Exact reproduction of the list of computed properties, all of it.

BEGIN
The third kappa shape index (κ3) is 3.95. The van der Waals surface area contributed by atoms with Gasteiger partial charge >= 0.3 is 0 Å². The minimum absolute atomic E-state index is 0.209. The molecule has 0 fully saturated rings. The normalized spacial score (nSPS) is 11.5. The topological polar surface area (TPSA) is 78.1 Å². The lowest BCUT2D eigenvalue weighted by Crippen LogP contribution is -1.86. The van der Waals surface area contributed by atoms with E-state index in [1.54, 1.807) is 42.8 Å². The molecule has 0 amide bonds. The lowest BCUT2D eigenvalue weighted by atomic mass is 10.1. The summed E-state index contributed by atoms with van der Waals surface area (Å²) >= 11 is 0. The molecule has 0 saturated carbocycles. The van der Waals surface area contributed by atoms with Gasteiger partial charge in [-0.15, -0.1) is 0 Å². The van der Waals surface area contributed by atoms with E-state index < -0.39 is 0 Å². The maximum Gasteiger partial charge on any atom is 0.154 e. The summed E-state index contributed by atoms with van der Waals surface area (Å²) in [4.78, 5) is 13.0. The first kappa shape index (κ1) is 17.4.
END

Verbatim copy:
The third kappa shape index (κ3) is 3.95. The van der Waals surface area contributed by atoms with Gasteiger partial charge >= 0.3 is 0 Å². The minimum absolute atomic E-state index is 0.209. The molecule has 0 fully saturated rings. The normalized spacial score (nSPS) is 11.5. The topological polar surface area (TPSA) is 78.1 Å². The lowest BCUT2D eigenvalue weighted by Crippen LogP contribution is -1.86. The van der Waals surface area contributed by atoms with E-state index in [1.54, 1.807) is 42.8 Å². The molecule has 0 amide bonds. The lowest BCUT2D eigenvalue weighted by atomic mass is 10.1. The summed E-state index contributed by atoms with van der Waals surface area (Å²) >= 11 is 0. The molecule has 0 saturated carbocycles. The van der Waals surface area contributed by atoms with Gasteiger partial charge in [-0.15, -0.1) is 0 Å². The van der Waals surface area contributed by atoms with E-state index < -0.39 is 0 Å². The maximum Gasteiger partial charge on any atom is 0.154 e. The summed E-state index contributed by atoms with van der Waals surface area (Å²) in [4.78, 5) is 13.0. The first kappa shape index (κ1) is 17.4.